It’s not everyday that you get to see vacant lots and boarded-up storefronts, along with existing businesses, transformed almost overnight into an ideal community. Even though it was only for a few hours, that is exactly what PreEnactIndy achieved on Saturday. The beautiful weather was just a bonus.
Under a tent between the recently opened businesses Hat Kings and Flower Hut, I learned about the plans for a community garden. The Flower Hut had beautiful fall arrangements, and Hat Kings offered a corn hole game and, of course, hats, and other items in their store.
At Brother Nature Market, Heart Change Ministries was selling “soap in a sweater.” I was immediately drawn to and purchased one with a cat image — the scent of green tea was a secondary concern. Local artist Justin Vining had some of his paintings for sale; you could also find produce from Felege Hiywot Center’s mobile farmer’s market and café. Other local vendors were also on hand.
Also on the street were several performing arts groups — the event boasted 100 artists. I caught a performance from STOOPS, by Asante Children’s Theatre’s ACT4Adults, on a sidewalk in front of what could be Arsenal Street Homes. It was right across the street from Herron High School’s amplified performances of Broadway songs, making it a little difficult to hear the children’s engaging performance.
I also stopped to ponder what it would be like to live at the Monon Lofts, even though I’m not in the market for a new place to live; I took a brief walk down the Monon Trail to check out a couple of the neighborhood’s historic buildings and witnessed kids playing soccer in a field; I spoke with a man from PACE at the IPS building about financial literacy and learned that several people had already talked to him that morning; I popped into the candy shop run by a former business owner in the neighborhood; and I admired a live mural revitalization by Courtland Blade, but didn’t want to interrupt.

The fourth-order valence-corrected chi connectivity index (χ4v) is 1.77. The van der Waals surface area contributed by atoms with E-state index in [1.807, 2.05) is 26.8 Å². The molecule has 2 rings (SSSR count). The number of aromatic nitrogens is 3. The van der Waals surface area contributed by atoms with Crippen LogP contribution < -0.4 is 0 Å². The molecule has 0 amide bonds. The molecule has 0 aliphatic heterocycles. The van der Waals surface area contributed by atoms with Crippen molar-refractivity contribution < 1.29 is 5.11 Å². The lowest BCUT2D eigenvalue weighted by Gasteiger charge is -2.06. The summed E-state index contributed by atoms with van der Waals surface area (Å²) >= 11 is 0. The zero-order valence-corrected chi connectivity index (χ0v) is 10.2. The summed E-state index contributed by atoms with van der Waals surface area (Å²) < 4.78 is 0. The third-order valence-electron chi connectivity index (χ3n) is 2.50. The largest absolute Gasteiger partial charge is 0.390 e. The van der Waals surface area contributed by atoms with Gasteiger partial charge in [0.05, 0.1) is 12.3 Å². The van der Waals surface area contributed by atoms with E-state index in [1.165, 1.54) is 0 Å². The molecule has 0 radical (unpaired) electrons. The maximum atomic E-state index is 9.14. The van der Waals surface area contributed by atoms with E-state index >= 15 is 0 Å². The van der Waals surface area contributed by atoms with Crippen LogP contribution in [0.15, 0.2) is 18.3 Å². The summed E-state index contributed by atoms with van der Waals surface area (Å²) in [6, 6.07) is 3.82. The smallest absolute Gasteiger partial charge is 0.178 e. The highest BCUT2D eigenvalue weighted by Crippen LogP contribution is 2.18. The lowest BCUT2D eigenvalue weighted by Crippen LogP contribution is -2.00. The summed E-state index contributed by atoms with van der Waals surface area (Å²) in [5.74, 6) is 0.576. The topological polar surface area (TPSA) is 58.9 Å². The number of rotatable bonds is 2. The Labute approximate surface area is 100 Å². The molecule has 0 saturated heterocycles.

I didn’t stop to eat — even though there were several food vendors — but I do hope to go back to at least check out recently-opened Festiva.
While the road was open to cars, traffic was extremely slow due to tables and chairs set up as the Middle of the Road Café. Although there were bright cones and signage everywhere, I did wonder if people driving down 16th Street realized what was going on and how this compared to normal traffic on this street.
And while Mayor Joe Hogsett, Rep. Andre Carson, and City-County Councilman Vop Osili all spoke at Preenact Indy — lending their voices to the call for neighborhood revitalization to be inclusive — the best part was seeing normal people interacting with each other. That is, neighborhood residents mixed with people like myself, who, even though I grew up in Indy and have lived here for more than a decade, didn’t think much about this neighborhood prior to this event.